Splitting package among different jars

Discussion in 'Java' started by Sam Takoy, Jun 18, 2010.

  1. Sam Takoy

    Sam Takoy Guest

    Hi,

    Can splitting packages among different jars ever cause a problem?

    And, in this regard, could there be a difference between plain java and
    more elaborate environments, such as tomcat (with custom loaders, etc.)

    Many thanks in advance,

    Sam
    Sam Takoy, Jun 18, 2010
    #1
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  2. Sam Takoy <> wrote:
    > Can splitting packages among different jars ever cause a problem?


    It can and will, iff you deal with "sealed" packages.

    See: http://mindprod.com/jgloss/jar.html#SEALING
    and: http://java.sun.com/docs/books/tutorial/deployment/jar/sealman.html

    > And, in this regard, could there be a difference between plain java and
    > more elaborate environments, such as tomcat (with custom loaders, etc.)


    If the custom classloaders decide to "seal" the packages they load,
    then it's the same as above. (regardless of any jar-file manifests)
    I wouldn't really expect that to happen, though.

    Other than that all, I think it should be fine.
    Andreas Leitgeb, Jun 18, 2010
    #2
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  3. Sam Takoy

    Lew Guest

    Sam Takoy wrote:
    >> Can splitting packages among different jars ever cause a problem?


    Andreas Leitgeb wrote:
    > It can and will, iff you deal with "sealed" packages.
    > ...
    > http://java.sun.com/docs/books/tutorial/deployment/jar/sealman.html


    Sam Takoy wrote:
    >> And, in this regard, could there be a difference between plain java [sic] and
    >> more elaborate environments, such as tomcat [sic] (with custom loaders, etc.)


    Andreas Leitgeb wrote:
    > If the custom classloaders decide to "seal" the packages they load,
    > then it's the same as above. (regardless of any jar-file manifests)
    > I wouldn't really expect that to happen, though.
    >
    > Other than that all, I think it should be fine.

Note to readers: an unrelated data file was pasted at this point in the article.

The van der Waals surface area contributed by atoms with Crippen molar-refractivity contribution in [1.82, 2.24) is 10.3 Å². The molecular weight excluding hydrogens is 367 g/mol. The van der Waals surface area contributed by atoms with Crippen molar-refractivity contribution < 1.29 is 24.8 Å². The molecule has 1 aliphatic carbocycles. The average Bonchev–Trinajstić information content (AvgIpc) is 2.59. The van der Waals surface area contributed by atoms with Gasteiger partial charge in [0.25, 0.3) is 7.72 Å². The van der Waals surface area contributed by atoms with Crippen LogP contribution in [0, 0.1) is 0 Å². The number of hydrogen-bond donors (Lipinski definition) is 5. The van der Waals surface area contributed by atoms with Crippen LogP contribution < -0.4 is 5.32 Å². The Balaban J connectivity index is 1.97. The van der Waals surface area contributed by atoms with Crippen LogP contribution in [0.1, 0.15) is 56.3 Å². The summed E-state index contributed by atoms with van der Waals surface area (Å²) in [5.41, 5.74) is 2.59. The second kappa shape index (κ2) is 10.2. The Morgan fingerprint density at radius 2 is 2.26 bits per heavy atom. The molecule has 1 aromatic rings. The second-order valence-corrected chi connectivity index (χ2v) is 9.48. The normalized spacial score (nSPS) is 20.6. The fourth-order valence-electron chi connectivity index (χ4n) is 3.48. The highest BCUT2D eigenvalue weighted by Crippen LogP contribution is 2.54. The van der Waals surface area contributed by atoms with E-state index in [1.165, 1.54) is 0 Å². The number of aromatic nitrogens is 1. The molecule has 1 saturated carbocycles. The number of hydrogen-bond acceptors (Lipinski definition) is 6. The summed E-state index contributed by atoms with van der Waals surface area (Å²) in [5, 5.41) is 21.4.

It could potentially make life harder to make sure all JARs are present where
    needed, but other than that it's actually quite standard, for example to
    segregate test classes from production classes.

    --
    Lew
    Lew, Jun 18, 2010
    #3
  4. Sam Takoy

    Arne Vajhøj Guest

    On 18-06-2010 02:50, Sam Takoy wrote:
    > Can splitting packages among different jars ever cause a problem?
    >
    > And, in this regard, could there be a difference between plain java and
    > more elaborate environments, such as tomcat (with custom loaders, etc.)


    Normally it should not cause a problem.

    But I guess it could happen. If the jar files are used
    by different classloaders, then there could be a problem.

    In general I would say that if classes are so coupled that
    they deserve to be in the same package then they are also
    so coupled that they should be in the same jar file.

    Arne
    Arne Vajhøj, Jun 18, 2010
    #4
  5. Sam Takoy

    Roedy Green Guest

    On Fri, 18 Jun 2010 02:50:38 -0400, Sam Takoy <>
    wrote, quoted or indirectly quoted someone who said :

    >Can splitting packages among different jars ever cause a problem?


    Why are you doing this? Are you trying to put rarely used classes
    into a lazily loaded jar?
    --
    Roedy Green Canadian Mind Products
    http://mindprod.com

    There is no harm in being sometimes wrong especially if one is promptly found out.
    ~ John Maynard Keynes (born: 1883-06-05 died: 1946-04-21 at age: 62)
    Roedy Green, Jun 19, 2010
    #5
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